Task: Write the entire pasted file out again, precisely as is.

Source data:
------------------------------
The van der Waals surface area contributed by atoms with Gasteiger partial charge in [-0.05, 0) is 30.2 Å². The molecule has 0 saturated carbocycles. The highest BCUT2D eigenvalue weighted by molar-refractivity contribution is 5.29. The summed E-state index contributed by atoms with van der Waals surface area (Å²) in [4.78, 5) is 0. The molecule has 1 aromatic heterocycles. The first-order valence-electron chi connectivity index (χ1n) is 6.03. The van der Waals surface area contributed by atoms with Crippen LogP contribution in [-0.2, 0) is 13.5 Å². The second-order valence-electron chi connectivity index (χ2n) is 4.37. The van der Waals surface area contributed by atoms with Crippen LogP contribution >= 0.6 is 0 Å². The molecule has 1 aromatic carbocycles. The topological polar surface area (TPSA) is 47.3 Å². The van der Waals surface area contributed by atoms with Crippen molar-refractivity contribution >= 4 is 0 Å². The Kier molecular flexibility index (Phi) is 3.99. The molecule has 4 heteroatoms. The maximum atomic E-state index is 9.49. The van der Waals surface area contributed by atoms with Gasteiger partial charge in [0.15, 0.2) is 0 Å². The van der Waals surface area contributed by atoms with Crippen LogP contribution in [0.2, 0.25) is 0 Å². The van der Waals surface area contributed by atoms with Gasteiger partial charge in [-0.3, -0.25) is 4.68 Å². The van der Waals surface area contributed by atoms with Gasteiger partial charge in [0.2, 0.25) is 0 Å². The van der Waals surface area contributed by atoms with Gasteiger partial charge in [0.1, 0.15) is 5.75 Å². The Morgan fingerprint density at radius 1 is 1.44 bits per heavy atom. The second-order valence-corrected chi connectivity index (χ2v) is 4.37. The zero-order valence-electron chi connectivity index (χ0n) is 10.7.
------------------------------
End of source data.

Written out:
The van der Waals surface area contributed by atoms with Gasteiger partial charge in [-0.05, 0) is 30.2 Å². The molecule has 0 saturated carbocycles. The highest BCUT2D eigenvalue weighted by molar-refractivity contribution is 5.29. The summed E-state index contributed by atoms with van der Waals surface area (Å²) in [4.78, 5) is 0. The molecule has 1 aromatic heterocycles. The first-order valence-electron chi connectivity index (χ1n) is 6.03. The van der Waals surface area contributed by atoms with Crippen LogP contribution in [-0.2, 0) is 13.5 Å². The second-order valence-electron chi connectivity index (χ2n) is 4.37. The van der Waals surface area contributed by atoms with Crippen LogP contribution >= 0.6 is 0 Å². The molecule has 1 aromatic carbocycles. The topological polar surface area (TPSA) is 47.3 Å². The van der Waals surface area contributed by atoms with Crippen molar-refractivity contribution >= 4 is 0 Å². The Kier molecular flexibility index (Phi) is 3.99. The molecule has 4 heteroatoms. The maximum atomic E-state index is 9.49. The van der Waals surface area contributed by atoms with Gasteiger partial charge in [0.15, 0.2) is 0 Å². The van der Waals surface area contributed by atoms with Crippen LogP contribution in [0.2, 0.25) is 0 Å². The van der Waals surface area contributed by atoms with Gasteiger partial charge in [-0.3, -0.25) is 4.68 Å². The van der Waals surface area contributed by atoms with Gasteiger partial charge in [0.2, 0.25) is 0 Å². The van der Waals surface area contributed by atoms with Gasteiger partial charge in [0.1, 0.15) is 5.75 Å². The Morgan fingerprint density at radius 1 is 1.44 bits per heavy atom. The second-order valence-corrected chi connectivity index (χ2v) is 4.37. The zero-order valence-electron chi connectivity index (χ0n) is 10.7.